More Doughnuts Please
This apple cider doughnut recipe is my first donut recipe for my new blog. I love donuts, but for a long time I didn't like filled donuts. The filling was either too sweet, too much or had a weird taste - the "raspberry" filling did not taste like raspberries. In 2015, my husband and I went to London and I had the most amazing filled donut. It was filled with a crème diplomat (a combination of pastry cream and whipped cream) and it was over the top yummy and luscious. It was also crazy expensive, but what the heck I was on vacation. I came home determined to learn how to make filled donuts now that I knew how delicious they could be. I found the perfect recipe online from the Flour cookbook. It turned out wonderful and started my quest to perfect my donut making. In the meantime if you're in the Boston area check out Flour Bakery and if you're in London check out Bread Ahead at the Borough Market where I had the most amazing caramel cream-filled donut ever.
How to Make Apple Cider Doughnuts
Onto making these delicious apple cider doughnuts. I boiled 4-1/2 cups of apple cider down to 1-1/4 cups. The cider becomes thicker or more syrupy but it will depend on what brand of cider you use. I noticed that the fresh-squeezed cider with a lot of pulp was thicker than another brand I tried. My recommendation is to use a cider that you like to drink. To bump up the cider flavor I use 1/2 cup for the dough and I brush the donuts with the remaining cider after frying them. The tart apple taste hits your tongue as you bite through the cinnamon-sugar crust and into the donut.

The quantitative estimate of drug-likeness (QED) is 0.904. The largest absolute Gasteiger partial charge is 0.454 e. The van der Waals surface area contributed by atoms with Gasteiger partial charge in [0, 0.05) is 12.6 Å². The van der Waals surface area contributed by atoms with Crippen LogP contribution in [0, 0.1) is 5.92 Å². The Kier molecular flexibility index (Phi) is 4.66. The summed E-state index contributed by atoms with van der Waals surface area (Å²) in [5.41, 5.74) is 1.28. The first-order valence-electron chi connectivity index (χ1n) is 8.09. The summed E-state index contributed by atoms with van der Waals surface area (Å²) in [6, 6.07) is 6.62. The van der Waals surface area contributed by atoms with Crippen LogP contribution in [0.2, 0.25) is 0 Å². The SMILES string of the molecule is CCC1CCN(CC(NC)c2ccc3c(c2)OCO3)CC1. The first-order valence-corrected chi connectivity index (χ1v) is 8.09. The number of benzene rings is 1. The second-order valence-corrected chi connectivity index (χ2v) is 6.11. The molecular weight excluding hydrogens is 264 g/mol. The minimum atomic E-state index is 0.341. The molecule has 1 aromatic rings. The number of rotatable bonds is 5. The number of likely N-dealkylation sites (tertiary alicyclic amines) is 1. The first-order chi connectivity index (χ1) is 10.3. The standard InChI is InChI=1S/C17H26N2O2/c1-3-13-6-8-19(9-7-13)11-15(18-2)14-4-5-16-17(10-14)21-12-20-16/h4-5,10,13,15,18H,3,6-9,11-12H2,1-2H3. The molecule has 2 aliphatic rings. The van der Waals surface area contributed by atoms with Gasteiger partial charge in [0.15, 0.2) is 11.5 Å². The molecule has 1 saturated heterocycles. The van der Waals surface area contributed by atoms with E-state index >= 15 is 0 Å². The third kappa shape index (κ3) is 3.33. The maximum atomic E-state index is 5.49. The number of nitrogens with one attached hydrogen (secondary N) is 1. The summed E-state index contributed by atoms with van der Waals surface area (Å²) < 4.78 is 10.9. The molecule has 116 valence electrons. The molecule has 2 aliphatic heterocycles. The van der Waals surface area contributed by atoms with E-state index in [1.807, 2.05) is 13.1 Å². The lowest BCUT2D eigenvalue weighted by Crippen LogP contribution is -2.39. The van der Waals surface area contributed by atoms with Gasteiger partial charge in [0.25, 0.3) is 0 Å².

The spices are about what I like and think will taste good for others. I encourage you to try your own combination of spices. Add to or decrease what is listed in the recipe or try a spice that you really like. There is no wrong way to spice up your donut.
This dough is really sticky, so I sprinkle about 1/3 cup flour on my cutting board and then more flour on top of the dough to keep the rolling pin from sticking.
How to Fry Doughnuts
I use either my Le Creuset or my 4-quart saucepan for frying. Both do a good job of maintaining the correct temperature once I start frying the donuts. Place the donuts in the hot oil. Don't drop the donuts in the oil. You risk splashing hot oil on your hand which is not a pleasant experience. The oil needs to be hot enough to create a crust on the outer layers and prevent oil from soaking into the donut. If the oil is too cool the donut will end up greasy. If the oil is too hot, remove the pot from the burner and allow it too cool below 360 degrees F before returning to the burner.
I use two chopsticks or two wooden skewers to turn the doughnuts over. They work every time and who doesn't have a pair of chopsticks hanging out in their kitchen drawer. I use a spider wire strainer to remove the donuts from the pot and place them on paper towels and immediately brush them with apple cider. Roll them in the cinnamon-sugar mixture while they are still warm.
The total amount of time to fry the doughnuts will depend on the size of your pot and the size of your donuts. Do not overcrowd the pot. It will be harder to keep track of the donuts and properly fry them.
I use toasted sugar for the cinnamon sugar mixture. You can find the recipe at Serious Eats, one of my favorite food sites. I tried both regular sugar and the toasted sugar and the toasted sugar adds a caramel taste to the donut. If you don't have toasted sugar you can use regular granulated sugar.